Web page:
Here you can see how, with the help of a friend I prepared the rudder mounting. At the low end there is a brass tube in which the head of an allen screw fits. This way, screwing a screw from the bottom into the axis of the rudder, the rudder can be unmounted later, by just removing that screw. This construction much later proved to be too weak as the final displacement of the model of 29kg broke the wooden noose in which the axis of the rudder is fitted on the low side. I had to fix this by mounting a steel rod at the bottom of the keel, able to resist the stress on it of a 29kg model weight resisting on it!



    Here you see the axis of the rudder within the hull. First i had the intention to have a servo pass the torque onto the axis of the rudder by the means of a cable and 2 drums. Now I have decided to replace the servo by a stepper motor and use a toothed cable instead. i have found a stepper motor, just 28x28 mm, with enough torque for the rudder function, but totally silent when being operated, opposed to the typical servo noise everybody knows. But more to those electronic elements in my model much later.



    to close the thread for today, here a picture that gives an idea of how the model will look like. The hull shows the result of the not successful tries to get the hull properly colored, before deciding to go for laminating it with veneer
    Last edited by Hellmut1956; 12-26-2013 at 08:16 AM.

  3. #3

    Default Re: My sailboat Carina, a modell closer to a J-Class

    wow.. welcome here.. you got a nice boat there..love the pics
    long live my detroit tigers

  4. #4
    Join Date
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    Default Re: My sailboat Carina, a modell closer to a J-Class

    The boat my friend is very beautiful.
    It looks really great.
    What is your target weight my friend?
    Can you post a photo of the front of the boat?


    Kostas

  5. #5

    Default Re: My sailboat Carina, a modell closer to a J-Class

    The target weight is 29 kg. here a foto of the front of the boat. As you can see, the color of the hull was not my tasate, but we had to do it for meeting the goals of my son for the school job! My son felt it looked like a dolphin!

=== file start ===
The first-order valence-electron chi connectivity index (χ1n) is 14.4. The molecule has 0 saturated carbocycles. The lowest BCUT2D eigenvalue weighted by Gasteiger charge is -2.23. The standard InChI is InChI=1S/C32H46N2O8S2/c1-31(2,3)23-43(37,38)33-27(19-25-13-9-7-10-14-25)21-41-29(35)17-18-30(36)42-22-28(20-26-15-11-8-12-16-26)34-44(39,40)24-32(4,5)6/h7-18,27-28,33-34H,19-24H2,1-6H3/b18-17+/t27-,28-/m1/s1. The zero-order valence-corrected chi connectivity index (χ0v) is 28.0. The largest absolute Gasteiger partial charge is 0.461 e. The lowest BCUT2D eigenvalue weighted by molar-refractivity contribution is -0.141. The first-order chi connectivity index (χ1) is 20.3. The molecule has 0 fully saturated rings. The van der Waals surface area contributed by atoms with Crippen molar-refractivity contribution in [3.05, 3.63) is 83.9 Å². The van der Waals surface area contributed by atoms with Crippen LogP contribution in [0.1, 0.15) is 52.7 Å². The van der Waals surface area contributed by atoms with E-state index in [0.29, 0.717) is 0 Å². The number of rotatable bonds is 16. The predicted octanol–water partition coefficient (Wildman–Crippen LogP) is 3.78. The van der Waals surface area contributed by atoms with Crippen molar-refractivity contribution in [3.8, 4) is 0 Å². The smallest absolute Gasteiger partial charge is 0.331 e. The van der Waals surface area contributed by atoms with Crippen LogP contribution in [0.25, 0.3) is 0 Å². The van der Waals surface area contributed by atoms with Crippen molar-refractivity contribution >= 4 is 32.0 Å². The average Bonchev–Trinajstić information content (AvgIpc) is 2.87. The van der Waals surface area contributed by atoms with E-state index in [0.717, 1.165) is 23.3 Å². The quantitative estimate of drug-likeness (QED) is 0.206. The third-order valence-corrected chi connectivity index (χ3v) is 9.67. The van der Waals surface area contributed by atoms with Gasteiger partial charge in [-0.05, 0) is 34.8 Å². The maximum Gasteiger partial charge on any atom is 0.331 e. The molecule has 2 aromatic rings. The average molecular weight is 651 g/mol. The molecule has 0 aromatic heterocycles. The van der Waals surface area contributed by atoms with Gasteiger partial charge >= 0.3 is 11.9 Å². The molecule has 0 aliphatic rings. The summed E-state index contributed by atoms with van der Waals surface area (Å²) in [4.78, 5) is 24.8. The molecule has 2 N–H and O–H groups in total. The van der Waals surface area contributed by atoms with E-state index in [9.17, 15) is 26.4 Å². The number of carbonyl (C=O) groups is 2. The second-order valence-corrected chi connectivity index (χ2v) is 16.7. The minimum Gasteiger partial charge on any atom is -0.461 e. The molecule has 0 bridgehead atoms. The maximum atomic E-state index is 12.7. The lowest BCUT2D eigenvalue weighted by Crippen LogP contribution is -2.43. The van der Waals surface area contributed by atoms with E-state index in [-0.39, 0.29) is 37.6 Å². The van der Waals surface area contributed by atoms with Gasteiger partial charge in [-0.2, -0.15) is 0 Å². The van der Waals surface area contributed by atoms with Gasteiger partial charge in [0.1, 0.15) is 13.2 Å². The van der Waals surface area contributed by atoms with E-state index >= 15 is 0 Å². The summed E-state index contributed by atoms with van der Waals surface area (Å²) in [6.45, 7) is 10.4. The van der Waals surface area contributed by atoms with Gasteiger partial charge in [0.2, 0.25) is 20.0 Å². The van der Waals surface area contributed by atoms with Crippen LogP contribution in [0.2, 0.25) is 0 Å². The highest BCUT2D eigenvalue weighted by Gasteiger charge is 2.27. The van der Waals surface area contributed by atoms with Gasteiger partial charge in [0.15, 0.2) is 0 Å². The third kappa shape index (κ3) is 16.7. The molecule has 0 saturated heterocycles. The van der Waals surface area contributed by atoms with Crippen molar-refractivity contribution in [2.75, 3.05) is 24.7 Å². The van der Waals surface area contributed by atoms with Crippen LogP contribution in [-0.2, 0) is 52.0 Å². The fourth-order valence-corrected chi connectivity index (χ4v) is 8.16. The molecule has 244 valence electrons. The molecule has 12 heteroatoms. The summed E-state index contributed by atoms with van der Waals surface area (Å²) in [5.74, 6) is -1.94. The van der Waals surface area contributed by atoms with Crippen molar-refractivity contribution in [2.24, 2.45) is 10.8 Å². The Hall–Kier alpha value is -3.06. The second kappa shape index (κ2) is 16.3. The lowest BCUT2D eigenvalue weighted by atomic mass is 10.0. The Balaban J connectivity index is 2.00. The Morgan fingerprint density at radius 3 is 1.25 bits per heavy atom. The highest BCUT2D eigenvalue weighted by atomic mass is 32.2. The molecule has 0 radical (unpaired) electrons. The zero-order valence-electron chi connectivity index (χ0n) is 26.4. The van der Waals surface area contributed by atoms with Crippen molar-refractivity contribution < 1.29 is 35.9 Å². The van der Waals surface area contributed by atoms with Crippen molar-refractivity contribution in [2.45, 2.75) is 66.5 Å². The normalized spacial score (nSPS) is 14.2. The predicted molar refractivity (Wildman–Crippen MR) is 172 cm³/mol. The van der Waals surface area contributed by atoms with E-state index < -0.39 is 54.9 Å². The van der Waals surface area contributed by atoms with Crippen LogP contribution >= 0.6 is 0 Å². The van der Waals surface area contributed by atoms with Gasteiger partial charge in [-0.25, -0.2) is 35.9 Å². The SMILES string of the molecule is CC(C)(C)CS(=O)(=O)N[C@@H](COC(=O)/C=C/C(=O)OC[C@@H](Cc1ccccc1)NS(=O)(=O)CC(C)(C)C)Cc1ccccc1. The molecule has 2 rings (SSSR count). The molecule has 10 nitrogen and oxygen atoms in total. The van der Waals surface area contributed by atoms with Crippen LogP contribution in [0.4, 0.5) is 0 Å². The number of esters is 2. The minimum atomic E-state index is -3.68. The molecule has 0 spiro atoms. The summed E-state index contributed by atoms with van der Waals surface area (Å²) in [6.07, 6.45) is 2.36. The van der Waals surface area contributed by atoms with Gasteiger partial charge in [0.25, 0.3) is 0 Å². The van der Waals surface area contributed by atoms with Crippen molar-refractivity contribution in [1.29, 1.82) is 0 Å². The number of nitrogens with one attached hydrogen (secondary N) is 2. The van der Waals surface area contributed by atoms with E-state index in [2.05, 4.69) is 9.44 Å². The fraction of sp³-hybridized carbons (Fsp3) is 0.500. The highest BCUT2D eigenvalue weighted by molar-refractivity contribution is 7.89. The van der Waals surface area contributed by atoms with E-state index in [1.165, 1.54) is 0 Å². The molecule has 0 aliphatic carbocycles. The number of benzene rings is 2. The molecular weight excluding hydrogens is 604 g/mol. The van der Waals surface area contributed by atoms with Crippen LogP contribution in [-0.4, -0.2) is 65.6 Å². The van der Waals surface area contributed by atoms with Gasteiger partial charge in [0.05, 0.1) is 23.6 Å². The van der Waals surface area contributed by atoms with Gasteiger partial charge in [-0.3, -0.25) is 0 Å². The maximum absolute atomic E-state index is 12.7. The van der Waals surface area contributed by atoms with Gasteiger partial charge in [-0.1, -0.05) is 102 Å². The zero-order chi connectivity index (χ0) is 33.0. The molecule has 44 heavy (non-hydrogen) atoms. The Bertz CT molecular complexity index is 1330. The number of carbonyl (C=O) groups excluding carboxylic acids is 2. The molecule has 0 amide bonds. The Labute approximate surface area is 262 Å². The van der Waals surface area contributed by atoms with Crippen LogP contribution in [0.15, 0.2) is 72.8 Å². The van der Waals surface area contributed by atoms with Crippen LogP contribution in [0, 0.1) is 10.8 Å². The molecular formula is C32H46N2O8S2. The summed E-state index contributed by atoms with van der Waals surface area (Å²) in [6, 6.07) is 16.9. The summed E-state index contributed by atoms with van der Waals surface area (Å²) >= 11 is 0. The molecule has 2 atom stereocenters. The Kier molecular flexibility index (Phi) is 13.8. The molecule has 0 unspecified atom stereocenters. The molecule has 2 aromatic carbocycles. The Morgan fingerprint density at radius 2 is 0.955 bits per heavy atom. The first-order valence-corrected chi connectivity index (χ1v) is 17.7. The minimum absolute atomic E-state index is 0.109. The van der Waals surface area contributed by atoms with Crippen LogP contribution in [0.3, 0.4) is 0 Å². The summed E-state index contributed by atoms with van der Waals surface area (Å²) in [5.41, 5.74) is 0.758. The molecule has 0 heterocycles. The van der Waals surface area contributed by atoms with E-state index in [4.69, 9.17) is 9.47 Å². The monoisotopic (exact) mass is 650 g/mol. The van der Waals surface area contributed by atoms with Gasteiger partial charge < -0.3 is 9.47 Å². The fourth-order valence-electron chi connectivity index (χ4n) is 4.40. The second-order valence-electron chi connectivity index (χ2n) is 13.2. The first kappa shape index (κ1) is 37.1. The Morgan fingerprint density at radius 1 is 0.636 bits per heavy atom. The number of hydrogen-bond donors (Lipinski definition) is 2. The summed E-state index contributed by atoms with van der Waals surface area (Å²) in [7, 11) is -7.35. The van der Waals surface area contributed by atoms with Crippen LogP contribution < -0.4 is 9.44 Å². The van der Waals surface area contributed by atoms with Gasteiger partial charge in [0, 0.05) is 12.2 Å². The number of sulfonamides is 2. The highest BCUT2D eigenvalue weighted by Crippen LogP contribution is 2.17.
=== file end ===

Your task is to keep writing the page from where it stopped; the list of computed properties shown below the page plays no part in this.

The first foto shows the hull from below



    the second from above with the preliminary made deck, mounted on top of the hull. Whats is missing of the structure of the deck is removing all aluminium to reduce its weight, to install a lightning of the deck, the 2 travellers I will install. Only then can i place the false deck on which I place the real deck planking.

    Lets go on with the report about the model Carina. Next some pictures of the details how the labyrinth sealing of my deck around the removable constructions on deck.



    As you might see you can see the U-profile, open to the top of the hull, the u-profile of the deck placed within the hulls u-profile has been opened to the inner side to allow water that passes the sealing of the specific construction to flow into the U-profile of the hull were it is being collected and can flow into a reservoir within the hull.



    here you see how every opening in the deck is surrounded by a collar, the first barrier for water, on the top of the collar there will be glued a sealing strip onto which the removable deck construction is pressed, the second barrier to water and finally the labyrinth sealing shown in the previous picture. This way I am pretty sure no water will penetrate to the hull. This is specially important as the floatation leven of the hull will be pretty close to the deck level to ensure the deepest posible location for the center of gravity in the model.

    Next a foto of the hull with the preliminary version of the removable deck mounted.



    This was the first version of the small boards for the LEDs I plan to install into the deck to make a remote controllable dimming of the indirect lightning of the deck. Night is a great time to have the models on the lake and enjoy them with lightning. The lightning should on the lower intensity side just generate a small light on the floor of the deck and on the top side illuminate the deck as if it is in Monte Carlo and a party is going on! typical for me to jump onto ideas that come up as I advance with the construction of the model!